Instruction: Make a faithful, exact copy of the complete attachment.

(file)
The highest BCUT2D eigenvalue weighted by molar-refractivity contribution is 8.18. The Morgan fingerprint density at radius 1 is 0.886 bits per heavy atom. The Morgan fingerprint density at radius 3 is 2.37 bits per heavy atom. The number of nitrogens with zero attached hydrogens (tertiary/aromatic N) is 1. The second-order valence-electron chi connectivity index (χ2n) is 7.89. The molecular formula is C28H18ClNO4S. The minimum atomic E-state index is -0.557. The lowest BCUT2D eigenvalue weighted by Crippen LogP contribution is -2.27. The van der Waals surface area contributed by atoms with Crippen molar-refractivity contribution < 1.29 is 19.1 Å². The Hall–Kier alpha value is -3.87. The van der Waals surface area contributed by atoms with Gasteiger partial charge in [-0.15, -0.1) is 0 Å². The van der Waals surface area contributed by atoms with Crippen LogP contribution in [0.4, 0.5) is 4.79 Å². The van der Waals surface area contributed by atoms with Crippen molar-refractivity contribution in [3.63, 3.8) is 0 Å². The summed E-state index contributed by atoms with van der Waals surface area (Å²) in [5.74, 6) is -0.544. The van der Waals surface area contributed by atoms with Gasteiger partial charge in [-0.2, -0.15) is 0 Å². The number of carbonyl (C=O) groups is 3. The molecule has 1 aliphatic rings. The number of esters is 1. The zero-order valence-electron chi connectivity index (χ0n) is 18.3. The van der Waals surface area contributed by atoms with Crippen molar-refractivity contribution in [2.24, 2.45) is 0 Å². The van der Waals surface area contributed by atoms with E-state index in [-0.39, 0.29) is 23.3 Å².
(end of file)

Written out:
The highest BCUT2D eigenvalue weighted by molar-refractivity contribution is 8.18. The Morgan fingerprint density at radius 1 is 0.886 bits per heavy atom. The Morgan fingerprint density at radius 3 is 2.37 bits per heavy atom. The number of nitrogens with zero attached hydrogens (tertiary/aromatic N) is 1. The second-order valence-electron chi connectivity index (χ2n) is 7.89. The molecular formula is C28H18ClNO4S. The minimum atomic E-state index is -0.557. The lowest BCUT2D eigenvalue weighted by Crippen LogP contribution is -2.27. The van der Waals surface area contributed by atoms with Crippen molar-refractivity contribution < 1.29 is 19.1 Å². The Hall–Kier alpha value is -3.87. The van der Waals surface area contributed by atoms with Gasteiger partial charge in [-0.15, -0.1) is 0 Å². The van der Waals surface area contributed by atoms with Crippen LogP contribution in [0.4, 0.5) is 4.79 Å². The van der Waals surface area contributed by atoms with Crippen molar-refractivity contribution in [3.63, 3.8) is 0 Å². The summed E-state index contributed by atoms with van der Waals surface area (Å²) in [5.74, 6) is -0.544. The van der Waals surface area contributed by atoms with Gasteiger partial charge in [-0.2, -0.15) is 0 Å². The number of carbonyl (C=O) groups is 3. The molecule has 1 aliphatic rings. The number of esters is 1. The zero-order valence-electron chi connectivity index (χ0n) is 18.3. The van der Waals surface area contributed by atoms with Crippen molar-refractivity contribution in [2.24, 2.45) is 0 Å². The van der Waals surface area contributed by atoms with E-state index in [-0.39, 0.29) is 23.3 Å².